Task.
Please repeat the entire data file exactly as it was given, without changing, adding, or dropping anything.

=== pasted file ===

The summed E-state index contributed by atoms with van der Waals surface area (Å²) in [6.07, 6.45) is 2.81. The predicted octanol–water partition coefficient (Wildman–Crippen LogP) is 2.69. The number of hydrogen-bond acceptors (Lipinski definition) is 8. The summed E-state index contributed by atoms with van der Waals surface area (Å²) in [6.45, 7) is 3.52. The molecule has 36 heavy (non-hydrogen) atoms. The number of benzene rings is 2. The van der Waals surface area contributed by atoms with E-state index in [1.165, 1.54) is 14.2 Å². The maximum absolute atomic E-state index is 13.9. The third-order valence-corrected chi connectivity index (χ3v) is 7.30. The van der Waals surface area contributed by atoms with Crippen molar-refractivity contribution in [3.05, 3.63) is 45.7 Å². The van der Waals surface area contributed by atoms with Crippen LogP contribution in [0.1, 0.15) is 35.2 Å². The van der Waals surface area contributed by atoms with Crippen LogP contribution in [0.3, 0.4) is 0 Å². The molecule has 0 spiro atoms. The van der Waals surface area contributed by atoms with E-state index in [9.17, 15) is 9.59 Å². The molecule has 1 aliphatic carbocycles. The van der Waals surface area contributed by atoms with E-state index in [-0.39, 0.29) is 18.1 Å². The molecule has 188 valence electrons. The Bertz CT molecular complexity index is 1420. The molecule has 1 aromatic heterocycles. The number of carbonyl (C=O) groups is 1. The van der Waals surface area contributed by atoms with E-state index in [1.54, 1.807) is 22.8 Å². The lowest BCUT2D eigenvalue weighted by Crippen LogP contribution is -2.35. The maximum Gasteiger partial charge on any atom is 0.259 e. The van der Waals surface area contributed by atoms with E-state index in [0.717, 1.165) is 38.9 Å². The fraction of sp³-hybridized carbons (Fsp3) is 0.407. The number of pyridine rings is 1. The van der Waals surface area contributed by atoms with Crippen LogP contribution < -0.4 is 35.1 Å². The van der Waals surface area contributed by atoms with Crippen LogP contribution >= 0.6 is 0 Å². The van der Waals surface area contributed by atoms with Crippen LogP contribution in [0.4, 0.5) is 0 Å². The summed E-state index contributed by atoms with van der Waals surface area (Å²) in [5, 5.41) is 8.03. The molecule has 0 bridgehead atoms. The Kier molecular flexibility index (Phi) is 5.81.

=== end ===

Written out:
The summed E-state index contributed by atoms with van der Waals surface area (Å²) in [6.07, 6.45) is 2.81. The predicted octanol–water partition coefficient (Wildman–Crippen LogP) is 2.69. The number of hydrogen-bond acceptors (Lipinski definition) is 8. The summed E-state index contributed by atoms with van der Waals surface area (Å²) in [6.45, 7) is 3.52. The molecule has 36 heavy (non-hydrogen) atoms. The number of benzene rings is 2. The van der Waals surface area contributed by atoms with E-state index in [1.165, 1.54) is 14.2 Å². The maximum absolute atomic E-state index is 13.9. The third-order valence-corrected chi connectivity index (χ3v) is 7.30. The van der Waals surface area contributed by atoms with Crippen molar-refractivity contribution in [3.05, 3.63) is 45.7 Å². The van der Waals surface area contributed by atoms with Crippen LogP contribution in [0.1, 0.15) is 35.2 Å². The van der Waals surface area contributed by atoms with Crippen LogP contribution in [0.3, 0.4) is 0 Å². The molecule has 0 spiro atoms. The van der Waals surface area contributed by atoms with E-state index in [9.17, 15) is 9.59 Å². The molecule has 1 aliphatic carbocycles. The van der Waals surface area contributed by atoms with E-state index in [-0.39, 0.29) is 18.1 Å². The molecule has 188 valence electrons. The Bertz CT molecular complexity index is 1420. The molecule has 1 aromatic heterocycles. The number of carbonyl (C=O) groups is 1. The van der Waals surface area contributed by atoms with E-state index in [1.54, 1.807) is 22.8 Å². The lowest BCUT2D eigenvalue weighted by Crippen LogP contribution is -2.35. The maximum Gasteiger partial charge on any atom is 0.259 e. The van der Waals surface area contributed by atoms with E-state index in [0.717, 1.165) is 38.9 Å². The fraction of sp³-hybridized carbons (Fsp3) is 0.407. The number of pyridine rings is 1. The van der Waals surface area contributed by atoms with Crippen LogP contribution < -0.4 is 35.1 Å². The van der Waals surface area contributed by atoms with Crippen LogP contribution >= 0.6 is 0 Å². The van der Waals surface area contributed by atoms with Crippen LogP contribution in [0.4, 0.5) is 0 Å². The summed E-state index contributed by atoms with van der Waals surface area (Å²) in [5, 5.41) is 8.03. The molecule has 0 bridgehead atoms. The Kier molecular flexibility index (Phi) is 5.81.